First, an amplitude sweep is performed in order to determine the StrainStrain describes a deformation of a material, which is loaded mechanically by an external force or stress. Rubber compounds show creep properties, if a static load is applied.strain to be used during the frequency sweep. The deformation applied on the polymer has to be low enough not to lead to a breakdown of the sample structure. In other words, the StrainStrain describes a deformation of a material, which is loaded mechanically by an external force or stress. Rubber compounds show creep properties, if a static load is applied.strain selected must be in the linear viscoelastic range (Región Viscoelástica Lineal (LVER)In the LVER, applied stresses are insufficient to cause structural breakdown (yielding) of the structure and hence important micro-structural properties are being measured.LVER) of the sample, where StrainStrain describes a deformation of a material, which is loaded mechanically by an external force or stress. Rubber compounds show creep properties, if a static load is applied.strain and StressStress is defined as a level of force applied on a sample with a well-defined cross section. (Stress = force/area). Samples having a circular or rectangular cross section can be compressed or stretched. Elastic materials like rubber can be stretched up to 5 to 10 times their original length.stress are related by a linear relationship.
Table 2 details the conditions of the oscillation measurements performed on polypropylene.
Figure 4 displays the resulting curves of the elastic, loss moduli and phase angle as a function of deformation (Figure 4A) and the corresponding shear stress (Figure 4B). At the beginning of the measurement, the elastic and viscous moduli remain constant: This indicates that the applied deformation does not destroy the sample structure. However, from a shear StrainStrain describes a deformation of a material, which is loaded mechanically by an external force or stress. Rubber compounds show creep properties, if a static load is applied.strain of 20%, an increase in amplitude leads to a decrease in both moduli, while the phase angle increases. In accordance with ISO 6721-10, the end of LVER is determined at the amplitude leading to a decrease of 5% in the G´ value. In this case, it corresponds to a value of 32%.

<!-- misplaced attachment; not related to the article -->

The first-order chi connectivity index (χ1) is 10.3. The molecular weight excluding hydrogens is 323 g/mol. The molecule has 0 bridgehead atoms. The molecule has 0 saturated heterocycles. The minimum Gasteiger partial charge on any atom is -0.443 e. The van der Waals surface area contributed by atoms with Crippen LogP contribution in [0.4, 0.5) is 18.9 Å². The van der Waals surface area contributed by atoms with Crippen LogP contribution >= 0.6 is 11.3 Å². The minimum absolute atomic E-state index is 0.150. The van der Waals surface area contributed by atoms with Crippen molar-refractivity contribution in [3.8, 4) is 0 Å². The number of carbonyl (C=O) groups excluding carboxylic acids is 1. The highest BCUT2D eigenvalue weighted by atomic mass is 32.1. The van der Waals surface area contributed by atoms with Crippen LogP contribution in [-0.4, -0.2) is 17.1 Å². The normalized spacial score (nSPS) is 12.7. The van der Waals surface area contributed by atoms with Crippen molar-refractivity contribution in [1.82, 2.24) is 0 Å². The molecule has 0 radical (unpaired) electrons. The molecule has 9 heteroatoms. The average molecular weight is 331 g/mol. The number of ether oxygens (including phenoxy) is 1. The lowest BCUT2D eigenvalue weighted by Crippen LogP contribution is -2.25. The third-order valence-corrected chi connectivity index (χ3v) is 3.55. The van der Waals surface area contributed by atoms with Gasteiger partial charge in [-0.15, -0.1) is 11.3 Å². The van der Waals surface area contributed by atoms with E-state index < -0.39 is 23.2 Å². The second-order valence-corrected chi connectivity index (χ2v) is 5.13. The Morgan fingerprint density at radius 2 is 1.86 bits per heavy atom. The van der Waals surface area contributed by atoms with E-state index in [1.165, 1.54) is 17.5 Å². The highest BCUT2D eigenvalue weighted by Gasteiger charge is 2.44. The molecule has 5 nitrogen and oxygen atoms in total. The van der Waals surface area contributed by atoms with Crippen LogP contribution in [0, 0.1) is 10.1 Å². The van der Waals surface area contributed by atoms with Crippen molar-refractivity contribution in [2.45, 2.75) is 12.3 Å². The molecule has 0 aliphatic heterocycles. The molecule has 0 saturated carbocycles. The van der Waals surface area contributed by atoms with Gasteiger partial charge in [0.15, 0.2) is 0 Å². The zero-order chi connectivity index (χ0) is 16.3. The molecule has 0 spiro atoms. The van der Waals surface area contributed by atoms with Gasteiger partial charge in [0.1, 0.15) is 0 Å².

Table 2: Test parameters of the oscillation measurements
Amplitude Sweep | Frequency Sweep | |
Device | Kinexus ultra+ with electrically heated chamber | |
Geometry | PP25 (plate-plate, diameter: 25 mm) | PP25 |
Temperature | ||
Measurement gap | 1 mm | 1 mm |
Frequency | 1 Hz | 10^{-3} to 10 Hz |
Shear StrainStrain describes a deformation of a material, which is loaded mechanically by an external force or stress. Rubber compounds show creep properties, if a static load is applied.strain (γ*) | 1 to 100% | - |
Shear stress (σ*) | - | 1,000 Pa |
The curves obtained during the amplitude sweep can also be displayed as a function of shear stress (Figure 4B). For the subsequent frequency sweep, a shear stress of 1000 Pa was applied to the sample.
Figure 5 depicts the shear viscosity from the rotational measurement (blue) along with the complex viscosity from the frequency sweep (orange). Both curves are in good agreement between 10^{-2} and 2 rad/s. This confirms Conclusion The shear viscosity and complex viscosity of a polypropylene melt were compared by means of a rotational and an oscillation measurement. As long as a steady flow can be applied to the polymer, good agreement between the shear viscosity and complex viscosity could be demonstrated. This behavior is expected from the Cox-Merz rule. For higher shear rates, where flow instabilities occur, a steady flow is no longer reached. Here, the Cox-Merz rule is of great use because it reveals knowledge of the shear viscosity using the complex viscosity. Shear viscosity (η, blue) and complex viscosity (η*, orange) during the rotational and oscillation measurements on molten polypropylene melts 5 the results discussed above: The flow instabilities occurring at higher shear rates prevent the flow from being time-independent. Consequently, no reliable results can be obtained with the rotational measurement. However, applying Cox-Merz allows for easy determination of the steady-state shear viscosity: One just needs to obtain the complex viscosity as a function of the angular frequency after having carried out an oscillation measurement.
Conclusion
The shear viscosity and complex viscosity of a polypropylene melt were compared by means of a rotational and an oscillation measurement. As long as a steady flow can be applied to the polymer, good agreement between the shear viscosity and complex viscosity could be demonstrated. This behavior is expected from the Cox-Merz rule. For higher shear rates, where flow instabilities occur, a steady flow is no longer reached. Here, the Cox-Merz rule is of great use because it reveals knowledge of the shear viscosity using the complex viscosity.